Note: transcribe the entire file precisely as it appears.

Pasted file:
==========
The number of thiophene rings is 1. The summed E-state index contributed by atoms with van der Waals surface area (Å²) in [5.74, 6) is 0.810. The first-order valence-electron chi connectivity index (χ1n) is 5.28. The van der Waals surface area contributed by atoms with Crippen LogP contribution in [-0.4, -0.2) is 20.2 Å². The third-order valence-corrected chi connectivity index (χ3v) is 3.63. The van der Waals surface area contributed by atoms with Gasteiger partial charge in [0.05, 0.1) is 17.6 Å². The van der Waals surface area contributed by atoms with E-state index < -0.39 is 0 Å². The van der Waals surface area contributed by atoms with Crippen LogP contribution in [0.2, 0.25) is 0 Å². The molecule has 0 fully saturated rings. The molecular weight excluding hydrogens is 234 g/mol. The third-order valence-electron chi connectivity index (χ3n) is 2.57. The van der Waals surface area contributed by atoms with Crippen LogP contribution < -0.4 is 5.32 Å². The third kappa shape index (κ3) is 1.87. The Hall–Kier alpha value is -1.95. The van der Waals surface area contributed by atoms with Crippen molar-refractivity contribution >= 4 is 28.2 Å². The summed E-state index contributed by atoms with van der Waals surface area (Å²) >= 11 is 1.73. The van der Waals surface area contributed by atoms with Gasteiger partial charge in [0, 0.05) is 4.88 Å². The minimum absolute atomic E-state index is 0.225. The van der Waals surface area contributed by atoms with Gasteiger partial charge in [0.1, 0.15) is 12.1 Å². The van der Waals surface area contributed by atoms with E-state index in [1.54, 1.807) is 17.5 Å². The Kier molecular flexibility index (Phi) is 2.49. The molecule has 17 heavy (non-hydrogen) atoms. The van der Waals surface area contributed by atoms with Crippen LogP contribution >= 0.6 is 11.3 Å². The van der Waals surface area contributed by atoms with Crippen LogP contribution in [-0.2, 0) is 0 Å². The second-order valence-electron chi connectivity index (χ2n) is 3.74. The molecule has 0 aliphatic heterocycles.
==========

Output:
The number of thiophene rings is 1. The summed E-state index contributed by atoms with van der Waals surface area (Å²) in [5.74, 6) is 0.810. The first-order valence-electron chi connectivity index (χ1n) is 5.28. The van der Waals surface area contributed by atoms with Crippen LogP contribution in [-0.4, -0.2) is 20.2 Å². The third-order valence-corrected chi connectivity index (χ3v) is 3.63. The van der Waals surface area contributed by atoms with Gasteiger partial charge in [0.05, 0.1) is 17.6 Å². The van der Waals surface area contributed by atoms with E-state index < -0.39 is 0 Å². The van der Waals surface area contributed by atoms with Crippen LogP contribution in [0.2, 0.25) is 0 Å². The molecule has 0 fully saturated rings. The molecular weight excluding hydrogens is 234 g/mol. The third-order valence-electron chi connectivity index (χ3n) is 2.57. The van der Waals surface area contributed by atoms with Crippen LogP contribution < -0.4 is 5.32 Å². The third kappa shape index (κ3) is 1.87. The Hall–Kier alpha value is -1.95. The van der Waals surface area contributed by atoms with Crippen molar-refractivity contribution >= 4 is 28.2 Å². The summed E-state index contributed by atoms with van der Waals surface area (Å²) >= 11 is 1.73. The van der Waals surface area contributed by atoms with Gasteiger partial charge in [0, 0.05) is 4.88 Å². The minimum absolute atomic E-state index is 0.225. The van der Waals surface area contributed by atoms with Gasteiger partial charge in [0.1, 0.15) is 12.1 Å². The van der Waals surface area contributed by atoms with E-state index in [1.54, 1.807) is 17.5 Å². The Kier molecular flexibility index (Phi) is 2.49. The molecule has 17 heavy (non-hydrogen) atoms. The van der Waals surface area contributed by atoms with Crippen LogP contribution >= 0.6 is 11.3 Å². The van der Waals surface area contributed by atoms with Crippen LogP contribution in [-0.2, 0) is 0 Å². The second-order valence-electron chi connectivity index (χ2n) is 3.74. The molecule has 0 aliphatic heterocycles.